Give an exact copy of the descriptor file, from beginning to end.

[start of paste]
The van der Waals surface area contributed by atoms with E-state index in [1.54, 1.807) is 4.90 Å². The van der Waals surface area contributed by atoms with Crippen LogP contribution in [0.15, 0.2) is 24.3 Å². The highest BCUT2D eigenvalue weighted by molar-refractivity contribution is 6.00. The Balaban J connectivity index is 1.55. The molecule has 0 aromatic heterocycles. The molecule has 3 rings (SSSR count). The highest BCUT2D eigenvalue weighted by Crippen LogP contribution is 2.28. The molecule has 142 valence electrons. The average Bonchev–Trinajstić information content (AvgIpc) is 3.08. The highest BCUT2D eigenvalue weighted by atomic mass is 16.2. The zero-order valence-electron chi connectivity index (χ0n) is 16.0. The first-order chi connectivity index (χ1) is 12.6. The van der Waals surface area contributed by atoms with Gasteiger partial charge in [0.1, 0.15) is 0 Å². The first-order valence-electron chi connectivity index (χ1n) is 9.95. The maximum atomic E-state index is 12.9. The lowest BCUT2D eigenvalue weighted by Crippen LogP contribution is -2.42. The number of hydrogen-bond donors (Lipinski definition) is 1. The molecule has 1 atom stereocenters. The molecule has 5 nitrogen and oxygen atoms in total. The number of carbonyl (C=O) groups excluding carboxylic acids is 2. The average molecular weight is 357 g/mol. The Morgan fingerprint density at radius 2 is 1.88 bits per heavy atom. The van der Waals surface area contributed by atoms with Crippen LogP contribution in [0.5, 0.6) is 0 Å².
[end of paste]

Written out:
The van der Waals surface area contributed by atoms with E-state index in [1.54, 1.807) is 4.90 Å². The van der Waals surface area contributed by atoms with Crippen LogP contribution in [0.15, 0.2) is 24.3 Å². The highest BCUT2D eigenvalue weighted by molar-refractivity contribution is 6.00. The Balaban J connectivity index is 1.55. The molecule has 0 aromatic heterocycles. The molecule has 3 rings (SSSR count). The highest BCUT2D eigenvalue weighted by Crippen LogP contribution is 2.28. The molecule has 142 valence electrons. The average Bonchev–Trinajstić information content (AvgIpc) is 3.08. The highest BCUT2D eigenvalue weighted by atomic mass is 16.2. The zero-order valence-electron chi connectivity index (χ0n) is 16.0. The first-order chi connectivity index (χ1) is 12.6. The van der Waals surface area contributed by atoms with Gasteiger partial charge in [0.1, 0.15) is 0 Å². The first-order valence-electron chi connectivity index (χ1n) is 9.95. The maximum atomic E-state index is 12.9. The lowest BCUT2D eigenvalue weighted by Crippen LogP contribution is -2.42. The number of hydrogen-bond donors (Lipinski definition) is 1. The molecule has 1 atom stereocenters. The molecule has 5 nitrogen and oxygen atoms in total. The number of carbonyl (C=O) groups excluding carboxylic acids is 2. The average molecular weight is 357 g/mol. The Morgan fingerprint density at radius 2 is 1.88 bits per heavy atom. The van der Waals surface area contributed by atoms with Crippen LogP contribution in [0.5, 0.6) is 0 Å².